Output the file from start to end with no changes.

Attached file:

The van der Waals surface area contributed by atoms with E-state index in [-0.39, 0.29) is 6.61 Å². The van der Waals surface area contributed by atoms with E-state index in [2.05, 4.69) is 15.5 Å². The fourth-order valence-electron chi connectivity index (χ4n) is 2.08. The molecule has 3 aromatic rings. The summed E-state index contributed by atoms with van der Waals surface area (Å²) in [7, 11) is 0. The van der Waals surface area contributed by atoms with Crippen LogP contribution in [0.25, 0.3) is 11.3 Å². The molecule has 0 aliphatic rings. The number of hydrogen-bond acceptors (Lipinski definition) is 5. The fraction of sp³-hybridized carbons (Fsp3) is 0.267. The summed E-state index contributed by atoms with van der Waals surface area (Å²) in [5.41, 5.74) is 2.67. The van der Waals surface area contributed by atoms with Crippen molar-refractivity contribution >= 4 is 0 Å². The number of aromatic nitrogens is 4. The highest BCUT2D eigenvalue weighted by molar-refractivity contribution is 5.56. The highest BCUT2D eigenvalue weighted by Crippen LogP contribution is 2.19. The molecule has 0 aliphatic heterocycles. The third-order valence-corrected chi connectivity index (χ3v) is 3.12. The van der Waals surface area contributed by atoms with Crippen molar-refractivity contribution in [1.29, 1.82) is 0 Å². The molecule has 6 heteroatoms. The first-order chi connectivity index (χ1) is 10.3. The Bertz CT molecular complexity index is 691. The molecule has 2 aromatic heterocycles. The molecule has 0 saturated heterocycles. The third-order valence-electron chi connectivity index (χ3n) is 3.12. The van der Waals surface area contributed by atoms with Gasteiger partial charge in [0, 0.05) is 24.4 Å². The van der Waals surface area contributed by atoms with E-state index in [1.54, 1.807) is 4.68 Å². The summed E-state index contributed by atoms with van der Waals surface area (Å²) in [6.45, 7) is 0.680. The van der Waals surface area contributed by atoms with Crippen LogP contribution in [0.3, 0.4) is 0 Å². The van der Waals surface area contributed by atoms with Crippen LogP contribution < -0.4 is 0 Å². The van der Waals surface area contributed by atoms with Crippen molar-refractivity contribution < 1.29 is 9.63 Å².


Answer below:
The van der Waals surface area contributed by atoms with E-state index in [-0.39, 0.29) is 6.61 Å². The van der Waals surface area contributed by atoms with E-state index in [2.05, 4.69) is 15.5 Å². The fourth-order valence-electron chi connectivity index (χ4n) is 2.08. The molecule has 3 aromatic rings. The summed E-state index contributed by atoms with van der Waals surface area (Å²) in [7, 11) is 0. The van der Waals surface area contributed by atoms with Crippen LogP contribution in [0.25, 0.3) is 11.3 Å². The molecule has 0 aliphatic rings. The number of hydrogen-bond acceptors (Lipinski definition) is 5. The fraction of sp³-hybridized carbons (Fsp3) is 0.267. The summed E-state index contributed by atoms with van der Waals surface area (Å²) in [5.41, 5.74) is 2.67. The van der Waals surface area contributed by atoms with Crippen molar-refractivity contribution >= 4 is 0 Å². The number of aromatic nitrogens is 4. The highest BCUT2D eigenvalue weighted by molar-refractivity contribution is 5.56. The highest BCUT2D eigenvalue weighted by Crippen LogP contribution is 2.19. The molecule has 0 aliphatic heterocycles. The third-order valence-corrected chi connectivity index (χ3v) is 3.12. The van der Waals surface area contributed by atoms with Crippen molar-refractivity contribution in [1.29, 1.82) is 0 Å². The molecule has 6 heteroatoms. The first-order chi connectivity index (χ1) is 10.3. The Bertz CT molecular complexity index is 691. The molecule has 2 aromatic heterocycles. The molecule has 0 saturated heterocycles. The third-order valence-electron chi connectivity index (χ3n) is 3.12. The van der Waals surface area contributed by atoms with Gasteiger partial charge in [0, 0.05) is 24.4 Å². The van der Waals surface area contributed by atoms with E-state index in [1.54, 1.807) is 4.68 Å². The summed E-state index contributed by atoms with van der Waals surface area (Å²) in [6.45, 7) is 0.680. The van der Waals surface area contributed by atoms with Crippen LogP contribution in [0.3, 0.4) is 0 Å². The van der Waals surface area contributed by atoms with Crippen LogP contribution < -0.4 is 0 Å². The van der Waals surface area contributed by atoms with Crippen molar-refractivity contribution < 1.29 is 9.63 Å².